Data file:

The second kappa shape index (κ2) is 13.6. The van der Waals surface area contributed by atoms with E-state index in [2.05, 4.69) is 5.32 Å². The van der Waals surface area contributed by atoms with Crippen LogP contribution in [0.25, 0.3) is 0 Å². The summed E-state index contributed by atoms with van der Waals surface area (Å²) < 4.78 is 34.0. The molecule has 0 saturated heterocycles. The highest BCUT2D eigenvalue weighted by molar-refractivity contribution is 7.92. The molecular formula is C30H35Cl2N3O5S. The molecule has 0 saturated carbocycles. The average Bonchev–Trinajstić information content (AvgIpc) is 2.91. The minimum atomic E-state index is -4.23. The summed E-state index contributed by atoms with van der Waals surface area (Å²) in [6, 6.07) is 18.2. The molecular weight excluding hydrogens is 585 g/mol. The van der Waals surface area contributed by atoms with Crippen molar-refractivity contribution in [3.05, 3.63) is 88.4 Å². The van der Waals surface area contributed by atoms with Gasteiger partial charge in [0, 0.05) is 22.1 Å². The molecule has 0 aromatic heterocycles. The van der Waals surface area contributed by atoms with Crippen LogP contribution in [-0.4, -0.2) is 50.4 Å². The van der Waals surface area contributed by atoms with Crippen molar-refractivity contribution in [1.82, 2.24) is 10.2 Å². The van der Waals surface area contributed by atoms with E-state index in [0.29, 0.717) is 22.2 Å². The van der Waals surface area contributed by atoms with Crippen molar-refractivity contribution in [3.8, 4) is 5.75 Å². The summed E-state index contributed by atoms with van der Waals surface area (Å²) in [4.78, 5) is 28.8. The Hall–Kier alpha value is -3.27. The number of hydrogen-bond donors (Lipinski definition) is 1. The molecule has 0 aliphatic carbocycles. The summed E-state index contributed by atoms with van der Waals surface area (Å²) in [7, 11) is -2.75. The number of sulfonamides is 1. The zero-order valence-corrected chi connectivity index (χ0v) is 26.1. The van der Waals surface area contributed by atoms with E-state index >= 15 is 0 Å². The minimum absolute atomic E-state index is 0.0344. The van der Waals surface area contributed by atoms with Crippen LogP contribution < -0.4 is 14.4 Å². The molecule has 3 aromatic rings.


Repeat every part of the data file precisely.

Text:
The second kappa shape index (κ2) is 13.6. The van der Waals surface area contributed by atoms with E-state index in [2.05, 4.69) is 5.32 Å². The van der Waals surface area contributed by atoms with Crippen LogP contribution in [0.25, 0.3) is 0 Å². The summed E-state index contributed by atoms with van der Waals surface area (Å²) < 4.78 is 34.0. The molecule has 0 saturated heterocycles. The highest BCUT2D eigenvalue weighted by molar-refractivity contribution is 7.92. The molecular formula is C30H35Cl2N3O5S. The molecule has 0 saturated carbocycles. The average Bonchev–Trinajstić information content (AvgIpc) is 2.91. The minimum atomic E-state index is -4.23. The summed E-state index contributed by atoms with van der Waals surface area (Å²) in [6, 6.07) is 18.2. The molecular weight excluding hydrogens is 585 g/mol. The van der Waals surface area contributed by atoms with Crippen molar-refractivity contribution in [3.05, 3.63) is 88.4 Å². The van der Waals surface area contributed by atoms with Gasteiger partial charge in [0, 0.05) is 22.1 Å². The molecule has 0 aromatic heterocycles. The van der Waals surface area contributed by atoms with Crippen LogP contribution in [-0.4, -0.2) is 50.4 Å². The van der Waals surface area contributed by atoms with Crippen molar-refractivity contribution in [1.82, 2.24) is 10.2 Å². The van der Waals surface area contributed by atoms with E-state index in [0.29, 0.717) is 22.2 Å². The van der Waals surface area contributed by atoms with Crippen molar-refractivity contribution in [3.8, 4) is 5.75 Å². The summed E-state index contributed by atoms with van der Waals surface area (Å²) in [4.78, 5) is 28.8. The Hall–Kier alpha value is -3.27. The number of hydrogen-bond donors (Lipinski definition) is 1. The molecule has 0 aliphatic carbocycles. The summed E-state index contributed by atoms with van der Waals surface area (Å²) in [7, 11) is -2.75. The number of sulfonamides is 1. The zero-order valence-corrected chi connectivity index (χ0v) is 26.1. The van der Waals surface area contributed by atoms with E-state index >= 15 is 0 Å². The minimum absolute atomic E-state index is 0.0344. The van der Waals surface area contributed by atoms with Crippen LogP contribution < -0.4 is 14.4 Å². The molecule has 3 aromatic rings.